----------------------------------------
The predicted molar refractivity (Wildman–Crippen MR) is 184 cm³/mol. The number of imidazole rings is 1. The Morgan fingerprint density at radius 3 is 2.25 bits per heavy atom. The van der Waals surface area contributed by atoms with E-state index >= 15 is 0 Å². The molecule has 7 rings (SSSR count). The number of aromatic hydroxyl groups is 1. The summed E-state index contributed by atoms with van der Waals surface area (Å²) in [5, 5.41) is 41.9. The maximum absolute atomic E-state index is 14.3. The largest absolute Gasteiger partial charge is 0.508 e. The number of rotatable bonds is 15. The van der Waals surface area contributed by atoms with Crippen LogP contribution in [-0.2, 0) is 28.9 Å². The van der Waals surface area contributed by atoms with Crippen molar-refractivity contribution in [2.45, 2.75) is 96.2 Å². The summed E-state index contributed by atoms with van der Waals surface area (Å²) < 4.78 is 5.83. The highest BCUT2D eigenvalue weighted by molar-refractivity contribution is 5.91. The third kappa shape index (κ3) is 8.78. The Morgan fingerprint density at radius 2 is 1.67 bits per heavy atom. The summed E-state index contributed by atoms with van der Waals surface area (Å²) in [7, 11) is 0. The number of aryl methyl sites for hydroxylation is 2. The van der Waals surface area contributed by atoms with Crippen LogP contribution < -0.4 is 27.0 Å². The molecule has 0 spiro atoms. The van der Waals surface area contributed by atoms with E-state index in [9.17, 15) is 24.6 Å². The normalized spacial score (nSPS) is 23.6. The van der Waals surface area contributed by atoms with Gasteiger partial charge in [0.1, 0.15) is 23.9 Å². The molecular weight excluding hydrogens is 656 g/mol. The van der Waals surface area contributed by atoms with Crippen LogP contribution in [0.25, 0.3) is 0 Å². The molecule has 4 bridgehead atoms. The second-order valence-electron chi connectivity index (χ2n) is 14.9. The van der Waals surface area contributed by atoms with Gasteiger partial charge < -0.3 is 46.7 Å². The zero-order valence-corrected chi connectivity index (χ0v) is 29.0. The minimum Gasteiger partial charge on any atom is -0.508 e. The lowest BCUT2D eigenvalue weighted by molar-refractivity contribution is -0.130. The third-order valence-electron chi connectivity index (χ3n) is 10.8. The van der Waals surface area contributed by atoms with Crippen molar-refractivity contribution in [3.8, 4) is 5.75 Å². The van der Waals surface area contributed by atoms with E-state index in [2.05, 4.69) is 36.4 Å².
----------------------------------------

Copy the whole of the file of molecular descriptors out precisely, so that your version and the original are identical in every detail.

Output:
The predicted molar refractivity (Wildman–Crippen MR) is 184 cm³/mol. The number of imidazole rings is 1. The Morgan fingerprint density at radius 3 is 2.25 bits per heavy atom. The van der Waals surface area contributed by atoms with E-state index >= 15 is 0 Å². The molecule has 7 rings (SSSR count). The number of aromatic hydroxyl groups is 1. The summed E-state index contributed by atoms with van der Waals surface area (Å²) in [5, 5.41) is 41.9. The maximum absolute atomic E-state index is 14.3. The largest absolute Gasteiger partial charge is 0.508 e. The number of rotatable bonds is 15. The van der Waals surface area contributed by atoms with Crippen LogP contribution in [-0.2, 0) is 28.9 Å². The van der Waals surface area contributed by atoms with Crippen molar-refractivity contribution in [2.45, 2.75) is 96.2 Å². The summed E-state index contributed by atoms with van der Waals surface area (Å²) < 4.78 is 5.83. The highest BCUT2D eigenvalue weighted by molar-refractivity contribution is 5.91. The third kappa shape index (κ3) is 8.78. The Morgan fingerprint density at radius 2 is 1.67 bits per heavy atom. The summed E-state index contributed by atoms with van der Waals surface area (Å²) in [7, 11) is 0. The number of aryl methyl sites for hydroxylation is 2. The van der Waals surface area contributed by atoms with Crippen LogP contribution < -0.4 is 27.0 Å². The molecule has 0 spiro atoms. The van der Waals surface area contributed by atoms with E-state index in [9.17, 15) is 24.6 Å². The normalized spacial score (nSPS) is 23.6. The van der Waals surface area contributed by atoms with Gasteiger partial charge in [0.1, 0.15) is 23.9 Å². The molecular weight excluding hydrogens is 656 g/mol. The van der Waals surface area contributed by atoms with Crippen LogP contribution in [0.25, 0.3) is 0 Å². The molecule has 4 bridgehead atoms. The second-order valence-electron chi connectivity index (χ2n) is 14.9. The van der Waals surface area contributed by atoms with Gasteiger partial charge < -0.3 is 46.7 Å². The zero-order valence-corrected chi connectivity index (χ0v) is 29.0. The minimum Gasteiger partial charge on any atom is -0.508 e. The lowest BCUT2D eigenvalue weighted by molar-refractivity contribution is -0.130. The third-order valence-electron chi connectivity index (χ3n) is 10.8. The van der Waals surface area contributed by atoms with Crippen molar-refractivity contribution in [3.8, 4) is 5.75 Å². The van der Waals surface area contributed by atoms with E-state index in [2.05, 4.69) is 36.4 Å².